Gloria Anzaldúa Que Traiciona Analysis

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Part I: Resistiendo la cultura que me empuja hacia lo liminal
Between here and there, we embody the conflicting reality that we live in, in which patriarchal paradigms reign. In given world women are suppressed via culture. But it is the woman of color who carries most of the burden, for she is typically separated from her homeland and marginalized in Western society. Nevertheless, she is known for her resistance, not her captivity. In “Movimientos de rebeldía y culturas que traicionan,” Gloria Anzaldúa discusses; cultural tyranny, liminality, and resistance, all of which are highly relevant topics in both of Sandra Cisneros’ stories; “Woman Hollering Creek” and “Never Marry a Mexican.”
According to Anzaldúa, cultural tyranny shapes our beliefs
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Referring to women of color, Anzaldúa reveals, “Alienated from her mother culture, “allien” in the dominant culture, the woman of color does not feel safe within the inner life of her Self” (42). In “Woman Hollering Creek,” the previous is evident when Cleofilas doesn’t react after her husband hits her. She recalls how “in her own home her parents had never raised a hand to each other or to their children” (Cisneros 47). The problem is she left the place and culture she associated with home. Now, she was in an unfamiliar place, one hostile towards women. Between her native land and the land she later came to inhabit, Cleofilas’ inability to respond to the domestic violence she was subjected to shows just how liminality can instill fear in women. Moreover, liminality is brought up throughout “Never Marry a Mexican,” especially when Cisneros draws distinctions between Mexicans, Mexican Americans, and Americans. Clemencia, as a product of the liminal, being the daughter of a Mexican-American mother and a Mexican born and raised father, embodies the confusion that comes with a lack of belonging. Accordingly she says, “I’m amphibious. I’m a person who doesn’t belong to any class” (71). And, although she says it in an almost proud tone it doesn’t take away from her positionality as an outcast. In other words, the liminality Anzaldúa makes reference to can have dire…show more content…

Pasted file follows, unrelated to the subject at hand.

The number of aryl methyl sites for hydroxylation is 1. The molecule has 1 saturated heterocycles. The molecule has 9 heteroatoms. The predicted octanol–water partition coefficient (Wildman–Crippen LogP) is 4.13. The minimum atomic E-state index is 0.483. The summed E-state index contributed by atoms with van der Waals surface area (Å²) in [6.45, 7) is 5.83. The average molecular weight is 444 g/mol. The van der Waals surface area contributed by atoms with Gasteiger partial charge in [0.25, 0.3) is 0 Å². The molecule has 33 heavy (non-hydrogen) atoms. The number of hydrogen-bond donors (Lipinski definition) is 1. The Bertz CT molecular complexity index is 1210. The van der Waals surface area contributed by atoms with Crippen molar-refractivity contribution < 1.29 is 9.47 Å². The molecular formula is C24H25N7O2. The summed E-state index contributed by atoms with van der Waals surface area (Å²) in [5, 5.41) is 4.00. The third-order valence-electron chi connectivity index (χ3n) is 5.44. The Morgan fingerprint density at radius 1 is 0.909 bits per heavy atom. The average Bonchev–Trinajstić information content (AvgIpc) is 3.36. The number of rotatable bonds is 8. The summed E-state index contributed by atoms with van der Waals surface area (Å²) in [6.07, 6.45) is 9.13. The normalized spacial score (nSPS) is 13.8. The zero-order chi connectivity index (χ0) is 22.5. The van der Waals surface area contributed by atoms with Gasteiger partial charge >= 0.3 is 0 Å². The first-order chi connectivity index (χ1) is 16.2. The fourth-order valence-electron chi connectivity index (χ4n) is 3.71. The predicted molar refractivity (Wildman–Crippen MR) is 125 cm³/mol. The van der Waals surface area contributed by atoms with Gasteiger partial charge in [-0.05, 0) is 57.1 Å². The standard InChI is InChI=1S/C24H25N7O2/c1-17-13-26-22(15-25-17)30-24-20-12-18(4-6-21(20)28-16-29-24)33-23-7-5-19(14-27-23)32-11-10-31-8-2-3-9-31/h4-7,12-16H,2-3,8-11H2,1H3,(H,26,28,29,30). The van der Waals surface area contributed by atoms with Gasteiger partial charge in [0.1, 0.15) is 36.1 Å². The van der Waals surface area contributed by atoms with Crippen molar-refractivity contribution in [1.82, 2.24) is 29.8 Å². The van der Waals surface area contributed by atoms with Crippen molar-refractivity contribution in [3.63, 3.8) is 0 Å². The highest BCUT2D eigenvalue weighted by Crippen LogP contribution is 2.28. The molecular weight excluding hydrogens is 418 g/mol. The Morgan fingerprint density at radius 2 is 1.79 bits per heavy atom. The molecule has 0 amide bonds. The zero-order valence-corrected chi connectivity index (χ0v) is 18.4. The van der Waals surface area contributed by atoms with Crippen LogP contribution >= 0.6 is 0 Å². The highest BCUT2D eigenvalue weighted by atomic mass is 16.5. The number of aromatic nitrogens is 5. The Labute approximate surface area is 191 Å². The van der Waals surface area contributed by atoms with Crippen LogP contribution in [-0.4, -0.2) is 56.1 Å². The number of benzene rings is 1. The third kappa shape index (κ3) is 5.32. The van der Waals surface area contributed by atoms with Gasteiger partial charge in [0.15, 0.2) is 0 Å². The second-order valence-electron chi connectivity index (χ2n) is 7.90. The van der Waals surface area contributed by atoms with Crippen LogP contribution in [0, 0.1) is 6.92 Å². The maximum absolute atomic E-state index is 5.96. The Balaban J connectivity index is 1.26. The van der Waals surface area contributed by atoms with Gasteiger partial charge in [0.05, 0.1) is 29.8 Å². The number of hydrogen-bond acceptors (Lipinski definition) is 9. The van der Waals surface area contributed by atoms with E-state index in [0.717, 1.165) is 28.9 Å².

“I feel perfectly free to rebel and to rail against my culture. I fear no betrayal on my part,” she says (Anzaldúa 43). Unlike Anzaldúa, Cisneros’ character, Cleofilas fears what her culture and more specifically her father and neighbors would say if she returned home pregnant, with a child, and no husband (50). Despite this, she gathered the strength to escape the beatings her husband used to give her and embarked on a journey to San Antonio. When her and Felice crossed the river, Felice hollered (Cisneros 55). Perhaps Felice like Anzaldúa, wasn’t afraid to rebel against her culture, and the holler, which can be compared to what Anzaldúa refers to as the “wailing” of La Llorona was a way of protesting the unfair ways that position women as inferior to men (43). Furthermore, in “Never Marry a Mexican,” the juxtaposition of Clemencia with Malinche who at times is also intermixed with the legend of “La Llorona,” speaks to what can be interpreted as Clemencia’s disloyalty to her own people. After all, she did not consider Mexican men to be worthy romantic partners. However, given interpretation seems to line up with patriarchal patterns, in which women are portrayed as the betrayer, the disloyal one, or “the bad woman.” Conversely, rejecting marriage, claiming to be in control, and choosing which ethnic group or culture to associate with, could be Clemencia’s way of resisting or rebelling against her culture.

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